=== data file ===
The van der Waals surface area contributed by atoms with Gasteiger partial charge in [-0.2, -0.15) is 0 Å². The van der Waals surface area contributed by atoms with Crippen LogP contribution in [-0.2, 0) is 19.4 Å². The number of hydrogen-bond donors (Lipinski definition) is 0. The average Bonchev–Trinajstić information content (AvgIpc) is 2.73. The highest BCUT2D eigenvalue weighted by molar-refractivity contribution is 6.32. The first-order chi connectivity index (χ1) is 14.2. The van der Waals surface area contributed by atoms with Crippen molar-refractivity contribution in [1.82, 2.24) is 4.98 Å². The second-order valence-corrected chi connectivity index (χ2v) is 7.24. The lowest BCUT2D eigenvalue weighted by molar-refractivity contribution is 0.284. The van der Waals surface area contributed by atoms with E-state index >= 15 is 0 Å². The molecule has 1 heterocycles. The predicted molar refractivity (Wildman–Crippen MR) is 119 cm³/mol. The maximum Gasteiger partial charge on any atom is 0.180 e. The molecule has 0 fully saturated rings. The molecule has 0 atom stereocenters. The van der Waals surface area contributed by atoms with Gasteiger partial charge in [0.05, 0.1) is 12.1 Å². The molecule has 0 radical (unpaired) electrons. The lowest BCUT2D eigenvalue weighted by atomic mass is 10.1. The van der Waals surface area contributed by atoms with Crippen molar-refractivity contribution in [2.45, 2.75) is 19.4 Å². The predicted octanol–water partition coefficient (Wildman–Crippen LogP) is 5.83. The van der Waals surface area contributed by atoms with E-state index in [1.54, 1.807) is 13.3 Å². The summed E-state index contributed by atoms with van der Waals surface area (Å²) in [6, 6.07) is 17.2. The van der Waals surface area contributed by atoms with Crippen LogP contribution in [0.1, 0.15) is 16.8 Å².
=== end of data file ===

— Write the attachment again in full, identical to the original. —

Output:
The van der Waals surface area contributed by atoms with Gasteiger partial charge in [-0.2, -0.15) is 0 Å². The van der Waals surface area contributed by atoms with Crippen LogP contribution in [-0.2, 0) is 19.4 Å². The number of hydrogen-bond donors (Lipinski definition) is 0. The average Bonchev–Trinajstić information content (AvgIpc) is 2.73. The highest BCUT2D eigenvalue weighted by molar-refractivity contribution is 6.32. The first-order chi connectivity index (χ1) is 14.2. The van der Waals surface area contributed by atoms with Crippen molar-refractivity contribution in [1.82, 2.24) is 4.98 Å². The second-order valence-corrected chi connectivity index (χ2v) is 7.24. The lowest BCUT2D eigenvalue weighted by molar-refractivity contribution is 0.284. The van der Waals surface area contributed by atoms with E-state index >= 15 is 0 Å². The molecule has 1 heterocycles. The predicted molar refractivity (Wildman–Crippen MR) is 119 cm³/mol. The maximum Gasteiger partial charge on any atom is 0.180 e. The molecule has 0 fully saturated rings. The molecule has 0 atom stereocenters. The van der Waals surface area contributed by atoms with Gasteiger partial charge in [0.05, 0.1) is 12.1 Å². The molecule has 0 radical (unpaired) electrons. The lowest BCUT2D eigenvalue weighted by atomic mass is 10.1. The van der Waals surface area contributed by atoms with Crippen molar-refractivity contribution in [2.45, 2.75) is 19.4 Å². The predicted octanol–water partition coefficient (Wildman–Crippen LogP) is 5.83. The van der Waals surface area contributed by atoms with E-state index in [1.54, 1.807) is 13.3 Å². The summed E-state index contributed by atoms with van der Waals surface area (Å²) in [6, 6.07) is 17.2. The van der Waals surface area contributed by atoms with Crippen LogP contribution in [0.1, 0.15) is 16.8 Å².